Nahall Rad (left) and Anish Mehta (right) simulate caring for a patient, played by Herrick “Cricket” Fisher, who has fallen in her kitchen.

Nahall Rad (left) and Anish Mehta (right) simulate caring for a patient, played by Herrick “Cricket” Fisher (center), who has fallen in her kitchen.

While home-based hospital care yields considerable benefits for patients, it also poses unique challenges for care teams as they monitor and treat patients outside the controlled environment of a hospital.

Members of the Brigham’s Home Hospital team recently collaborated with experts at the Neil and Elise Wallace STRATUS Center for Medical Simulation to transform the center’s space in Neville House to mimic a home setting. They practiced responding to events the clinical team might encounter in a patient’s house or apartment—running the gamut from emergency to end-of-life scenarios.

The Home Hospital program provides hospital-level care to select acutely ill adults in the comfort of their home. Eligible patients, who must live within five miles of the Brigham’s main campus or BWFH, are enrolled via the Emergency Department upon seeking care for issues such as infections and exacerbations of heart failure, asthma and chronic obstructive pulmonary disease. If inpatient care is needed, the Home Hospital team will discuss the opportunity with the patient to receive care at home instead of through a conventional hospital admission.

The recent exercise with the Home Hospital team was a first for the simulation experts at STRATUS, who usually set up their facilities to look like traditional hospital settings, such as an operating room or patient room. For this training, STRATUS staff created a mock foyer, kitchen, bedroom and living room.

Seeing the Team Come Together

During the exercise, the nine-person Home Hospital clinical team went through six scenarios, including caring for a patient who has fallen in his or her kitchen; what to do when a dementia patient has forgotten to turn off the toaster, leading to a small fire; and speaking with a cancer patient about end-of-life and goals of care. With assistance from STRATUS, they acted out each scenario and reviewed the appropriate protocols and procedures for handling each situation.

“Our team was phenomenal,” said David Levine, MD, MPH, MA, a physician and researcher in the Division of General Internal Medicine and Primary Care who oversees the Home Hospital program. “To see our clinical team come together to enhance their home-hospital skills and learn from each other was beautiful. I am very proud of our team and look forward to organizing more simulated training experiences with STRATUS in the future.”

Home Hospital nurse Nahall Rad, BSN, RN, said taking part in these types of simulations is critical because it prepares the team for the challenges of delivering care outside the hospital.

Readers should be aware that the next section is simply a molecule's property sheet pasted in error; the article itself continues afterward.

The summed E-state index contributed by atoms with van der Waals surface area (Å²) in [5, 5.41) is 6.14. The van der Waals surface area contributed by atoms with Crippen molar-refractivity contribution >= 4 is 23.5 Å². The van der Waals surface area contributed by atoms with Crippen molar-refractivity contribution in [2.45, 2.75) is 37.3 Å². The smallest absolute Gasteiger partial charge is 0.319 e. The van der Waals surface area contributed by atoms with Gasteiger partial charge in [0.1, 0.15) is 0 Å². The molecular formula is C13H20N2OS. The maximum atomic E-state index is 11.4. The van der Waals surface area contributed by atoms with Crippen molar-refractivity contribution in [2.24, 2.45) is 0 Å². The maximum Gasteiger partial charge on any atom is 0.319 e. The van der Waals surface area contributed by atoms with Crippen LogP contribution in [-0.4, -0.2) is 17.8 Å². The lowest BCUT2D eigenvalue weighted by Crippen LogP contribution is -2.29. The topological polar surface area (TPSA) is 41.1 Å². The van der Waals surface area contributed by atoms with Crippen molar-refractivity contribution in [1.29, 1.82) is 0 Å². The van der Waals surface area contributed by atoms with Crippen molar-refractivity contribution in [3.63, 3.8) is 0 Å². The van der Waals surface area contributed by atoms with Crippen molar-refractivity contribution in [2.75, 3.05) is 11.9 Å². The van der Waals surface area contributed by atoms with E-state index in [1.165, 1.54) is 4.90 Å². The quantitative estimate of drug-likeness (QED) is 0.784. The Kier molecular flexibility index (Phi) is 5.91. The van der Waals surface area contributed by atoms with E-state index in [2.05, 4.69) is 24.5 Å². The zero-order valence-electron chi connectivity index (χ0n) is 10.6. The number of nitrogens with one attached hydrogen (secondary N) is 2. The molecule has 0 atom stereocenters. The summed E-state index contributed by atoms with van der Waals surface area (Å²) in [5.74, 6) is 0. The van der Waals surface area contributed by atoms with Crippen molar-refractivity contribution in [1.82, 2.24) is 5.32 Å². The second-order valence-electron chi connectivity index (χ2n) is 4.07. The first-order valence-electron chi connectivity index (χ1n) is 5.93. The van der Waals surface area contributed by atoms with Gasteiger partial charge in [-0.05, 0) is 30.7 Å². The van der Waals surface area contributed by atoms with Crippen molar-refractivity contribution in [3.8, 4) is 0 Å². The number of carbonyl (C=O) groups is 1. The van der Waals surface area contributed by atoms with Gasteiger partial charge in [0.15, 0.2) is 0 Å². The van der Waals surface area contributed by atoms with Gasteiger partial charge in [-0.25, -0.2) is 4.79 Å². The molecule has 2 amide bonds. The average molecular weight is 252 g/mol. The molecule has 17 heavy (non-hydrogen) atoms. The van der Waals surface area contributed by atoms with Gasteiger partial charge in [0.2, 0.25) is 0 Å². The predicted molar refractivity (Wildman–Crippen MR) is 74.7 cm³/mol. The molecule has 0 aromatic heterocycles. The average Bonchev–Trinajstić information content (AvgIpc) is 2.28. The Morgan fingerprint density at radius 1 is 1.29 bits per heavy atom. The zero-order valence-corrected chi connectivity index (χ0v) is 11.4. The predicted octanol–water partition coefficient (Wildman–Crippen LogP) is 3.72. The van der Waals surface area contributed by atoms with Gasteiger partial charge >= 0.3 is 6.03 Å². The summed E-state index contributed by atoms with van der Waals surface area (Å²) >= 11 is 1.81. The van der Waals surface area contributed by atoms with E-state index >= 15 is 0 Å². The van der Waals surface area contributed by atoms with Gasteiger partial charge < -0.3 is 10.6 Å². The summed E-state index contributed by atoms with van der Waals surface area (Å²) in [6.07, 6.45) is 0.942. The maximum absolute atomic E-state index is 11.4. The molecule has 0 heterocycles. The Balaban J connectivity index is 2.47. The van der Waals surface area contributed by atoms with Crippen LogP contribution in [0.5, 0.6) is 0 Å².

“The dynamic nature of patient care in the field requires you to be as best prepared as possible for managing unforeseen and emergency scenarios,” Rad said. “The training we received at STRATUS was crucial in allowing our clinicians to be exposed to these types of experiences in a controlled environment to receive feedback on what was done well and what could have been done better. This allows us to have the highest level of patient care and improves our patients’ outcomes that much more.”

Also participating in the training was Gregory Goodman, MD, a Home Hospital attending physician. He appreciated the opportunity to work through the different cases with the team and learn about ways to improve patient care in the home setting.

“This was a powerful opportunity to work with our Home Hospital colleagues to improve our approach to care in a real-life way,” Goodman said. “It was great to see our team work together to collaborate to deliver exceptional and innovative care.”

Preparation Is Key

Planning and organizing such a course takes a lot of preparation behind the scenes—one year to be exact, Levine said. From writing the curriculum to ordering the furniture and equipment for the simulation, both teams wanted to ensure the course was as authentic as possible.

Michael Sampson, CHSOS, senior medical simulation specialist at STRATUS, enjoyed working with Levine and the entire Home Hospital team to create the course and operate the computerized simulation manikins during the training. He said seeing their passion for continued learning was inspiring.

“It is truly a team effort to put on simulation programs at STRATUS,” Sampson said. “It requires extensive planning and dedication from our staff and faculty members.”

Jamie Robertson, PhD, director of Education at STRATUS, also worked closely with the team to create the curriculum for the course. She said it was an exciting opportunity to think creatively about how to simulate the most realistic experience possible for Home Hospital providers.

Charles Pozner, MD, executive director of the STRATUS Center, said the course is another example of how STRATUS continues to contribute to the transformation of care delivered by Brigham Health providers. “This unique interprofessional program not only enables the Home Hospital staff to stay current with procedural care, but it also provides an excellent opportunity to strengthen the team-based care that is crucial in making this program such an overwhelming success,” Pozner said. “STRATUS takes pride in ‘pushing the envelope’ in health care education and research.”